Manufacturing Investment Tax Credit
Incumbent solar photovoltaic companies with established revenue streams and profits are best positioned to leverage the tax credit by investing in manufacturing capacity. Will this encourage Q-Cells AG to reconsider their plan for “Q-Cells AG to invest in Mexico” and build their thin film production complex north of the border? Escalating drug cartel violence in Mexico may become the final driver.
Both Applied Materials (“Statement of Mike Splinter in Support of the Economic Recovery Act”) and Oerlikon Solar (“Oerlikon Solar’s statement on stimulus package”) are pinning their hopes and amorphous silicon production line backlogs on the US manufacturing investment tax credit.
However, in the February 10, 2009, Applied Materials Inc. Company Note titled “Bracing for Sustained Downturn; Diminishing Opportunity in Solar”, Sr. Research Analyst Jesse Pichel and his Piper Jaffray & Co. Team said:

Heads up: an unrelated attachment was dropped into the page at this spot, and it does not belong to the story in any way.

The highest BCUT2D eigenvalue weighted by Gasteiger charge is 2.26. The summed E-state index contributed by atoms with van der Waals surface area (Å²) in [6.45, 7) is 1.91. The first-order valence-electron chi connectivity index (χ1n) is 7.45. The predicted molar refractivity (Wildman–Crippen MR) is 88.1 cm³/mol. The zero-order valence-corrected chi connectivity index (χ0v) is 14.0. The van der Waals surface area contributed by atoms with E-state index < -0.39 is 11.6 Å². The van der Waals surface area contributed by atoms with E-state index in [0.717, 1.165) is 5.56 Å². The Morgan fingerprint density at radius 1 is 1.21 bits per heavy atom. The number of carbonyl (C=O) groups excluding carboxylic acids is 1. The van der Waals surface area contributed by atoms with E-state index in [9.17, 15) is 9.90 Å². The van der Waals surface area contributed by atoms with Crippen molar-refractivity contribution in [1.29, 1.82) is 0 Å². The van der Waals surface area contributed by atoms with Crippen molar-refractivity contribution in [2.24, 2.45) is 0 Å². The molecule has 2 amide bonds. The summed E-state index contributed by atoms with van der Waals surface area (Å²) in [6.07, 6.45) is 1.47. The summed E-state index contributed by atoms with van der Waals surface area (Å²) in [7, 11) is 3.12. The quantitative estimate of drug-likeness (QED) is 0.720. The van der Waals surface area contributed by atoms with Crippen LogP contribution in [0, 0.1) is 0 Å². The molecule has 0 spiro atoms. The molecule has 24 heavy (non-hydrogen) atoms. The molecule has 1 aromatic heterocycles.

We believe the rapidly falling price of polysilicon may allow the $2/W ASP panel in 2010. This may close the window on Gen1 single junction amorphous silicon panels made on AMAT tools; and the window may be closing on Gen2 tandem junction a-Si panels of which no customers WW have reached commercial scale or cost.
In my opinion, Oerlikon Solar =may= still have a window of opportunity with their micromorph Thin Film Silicon Solar Module production solution, but they will need to ramp Auria Solar (“Taiwan’s Auria Solar starts micromorph® pilot production”) and accelerate further deployments.
For “That ‘Buy American’ Provision” by The Editors at The New York Times, Professor Burton Folsom Jr. said:
Second, if we refuse to buy China’s imports, China will refuse to buy our exports, including our first-rate computers and iPods.
Professor, aren’t almost all those computers and iPods already made in China? Is “Go East, Solar Companies” by Ucilia Wang at Greentech Media the inescapable trend? I prefer to think competitive technology, a skilled and productive workforce, and a streamlined supply chain will result in competitive solar cell or module production or both in the United States.